“Your best friend will always hate your ex more than you do”
I was just waking up, but I couldn’t help but laugh a little to myself. Still groggy and sleep-deprived, I sent it to Kei, who also appreciated it. Ah, what a great person to have in my life.
We use it pretty readily, but it’s a strong word if you think about it.
Do I hate the lion? Nah. Have I ever? Mmm, I don’t think so.
In fact, I don’t really remember ever being really angry at him. I’ve been afraid, I’ve been confused, frustrated… but I don’t think anger has really been there. Anger turned inward is one thing, but anger toward him? Not that I can think of. Not consciously, at least.
There was a short time though, when I was honestly very afraid of my own behaviour. I was worried that I may have a sudden outburst where I hurt the lion. What if I end up in an uncontrollable rage? What if I hurt him? …What if I kill him? It wasn’t something I wanted to do, but I didn’t feel in control of myself. It was a serious concern at the time.
I had left him at this point, but we still worked in the same small building, only a floor or two apart. We had a lot of common friends and acquaintances. He sometimes left things at my door. I don’t remember how much we were talking, but it couldn’t have been very often.
After becoming afraid of myself and what I may or may not be capable of doing, I sought the wisdom of my therapist. She’s a godsend. Her wings may not be visible, but for all of my needs and concerns, she’s been an angel in my life.
I told her about these very real fears I had. I didn’t know why, or where they came from, but they were there alright. And I didn’t want them.
She looked at me, patient and kind as usual, and she said, “You have nothing to be concerned about. That’s not in your nature. You’re not like that.”
And with those words, my concerns vanished. I still don’t know where they came from, but that’s not really important to me, so I don’t spend time thinking about it.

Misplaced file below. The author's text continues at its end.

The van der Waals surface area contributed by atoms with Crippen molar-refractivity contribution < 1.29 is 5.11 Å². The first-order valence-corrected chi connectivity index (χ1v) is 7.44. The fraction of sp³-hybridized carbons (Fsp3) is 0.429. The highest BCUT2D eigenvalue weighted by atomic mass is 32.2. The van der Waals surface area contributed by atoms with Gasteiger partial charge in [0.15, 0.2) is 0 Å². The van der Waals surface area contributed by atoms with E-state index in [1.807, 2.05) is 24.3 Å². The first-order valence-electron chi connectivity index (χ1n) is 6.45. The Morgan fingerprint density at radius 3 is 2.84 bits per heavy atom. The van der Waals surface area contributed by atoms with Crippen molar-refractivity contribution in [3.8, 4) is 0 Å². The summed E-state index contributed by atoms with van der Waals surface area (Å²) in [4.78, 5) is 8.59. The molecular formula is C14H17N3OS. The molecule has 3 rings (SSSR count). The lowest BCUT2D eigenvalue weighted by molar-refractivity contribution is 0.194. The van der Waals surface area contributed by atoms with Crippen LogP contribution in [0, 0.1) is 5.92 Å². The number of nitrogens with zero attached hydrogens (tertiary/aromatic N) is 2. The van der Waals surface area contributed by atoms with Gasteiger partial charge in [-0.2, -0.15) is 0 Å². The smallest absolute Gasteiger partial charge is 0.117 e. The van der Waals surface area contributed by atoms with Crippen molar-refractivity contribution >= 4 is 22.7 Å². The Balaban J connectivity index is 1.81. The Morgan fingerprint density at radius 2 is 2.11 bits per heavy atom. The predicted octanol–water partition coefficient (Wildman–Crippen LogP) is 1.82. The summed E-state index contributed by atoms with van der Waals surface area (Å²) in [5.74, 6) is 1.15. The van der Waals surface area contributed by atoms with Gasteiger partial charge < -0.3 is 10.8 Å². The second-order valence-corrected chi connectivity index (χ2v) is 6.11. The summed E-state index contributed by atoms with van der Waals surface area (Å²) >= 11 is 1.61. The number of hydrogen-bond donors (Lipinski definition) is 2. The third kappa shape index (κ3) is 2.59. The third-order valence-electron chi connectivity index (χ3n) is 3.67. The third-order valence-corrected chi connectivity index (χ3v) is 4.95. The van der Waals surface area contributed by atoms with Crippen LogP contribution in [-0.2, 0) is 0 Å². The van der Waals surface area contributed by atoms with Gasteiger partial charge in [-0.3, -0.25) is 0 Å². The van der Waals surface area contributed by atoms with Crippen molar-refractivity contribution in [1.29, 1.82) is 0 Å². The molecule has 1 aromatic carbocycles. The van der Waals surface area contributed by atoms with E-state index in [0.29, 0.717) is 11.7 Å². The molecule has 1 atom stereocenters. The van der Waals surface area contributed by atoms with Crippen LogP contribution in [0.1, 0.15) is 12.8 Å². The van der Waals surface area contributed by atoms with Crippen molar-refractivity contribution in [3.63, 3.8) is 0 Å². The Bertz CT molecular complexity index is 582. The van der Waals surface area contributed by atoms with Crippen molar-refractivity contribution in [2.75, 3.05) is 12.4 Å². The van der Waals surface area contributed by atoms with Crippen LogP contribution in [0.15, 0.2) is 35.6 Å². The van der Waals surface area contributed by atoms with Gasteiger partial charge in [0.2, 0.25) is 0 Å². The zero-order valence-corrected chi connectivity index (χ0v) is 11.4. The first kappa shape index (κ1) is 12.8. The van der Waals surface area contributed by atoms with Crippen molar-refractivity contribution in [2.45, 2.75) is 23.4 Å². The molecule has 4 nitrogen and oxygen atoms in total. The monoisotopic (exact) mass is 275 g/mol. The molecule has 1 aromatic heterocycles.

Kei and another friend, Audrey, have been so, so angry with the lion. They have called him all sorts of names. They’ve wished ill on him, and talked about what they would do to him if they saw him again.
I don’t agree or support a lot of what they say, but it takes an enormous burden off of my shoulders. Those who have been abused are supposed to hate or feel anger toward the perpetrator. Or at least, that’s the vibe I’ve gotten from a variety of settings. It’s a normal feeling to have; it’s always on those lists of ‘common reactions‘, but it’s not my feeling.
For me, being angry takes up too much valuable energy. I tend to just be sad and reminiscent. (I have no idea how others feel.)
And plus, I have at least two friends who have taken on that burden for me. They’ve got my back. They express anger. And I have felt loved and protected so many times because of it. Maybe it sounds weird, but it works for me.
I’m not angry, and I don’t hate him. But I also don’t have the need to be angry; I don’t have the need to hate him. I don’t have the energy. (I’m too busy analyzing my surroundings, watching people, and having my guard up.) More importantly, I have had reliable friends who have taken that burden from me. And I never even needed to ask.
My job is healing and protecting myself and other vulnerable people, not hating him.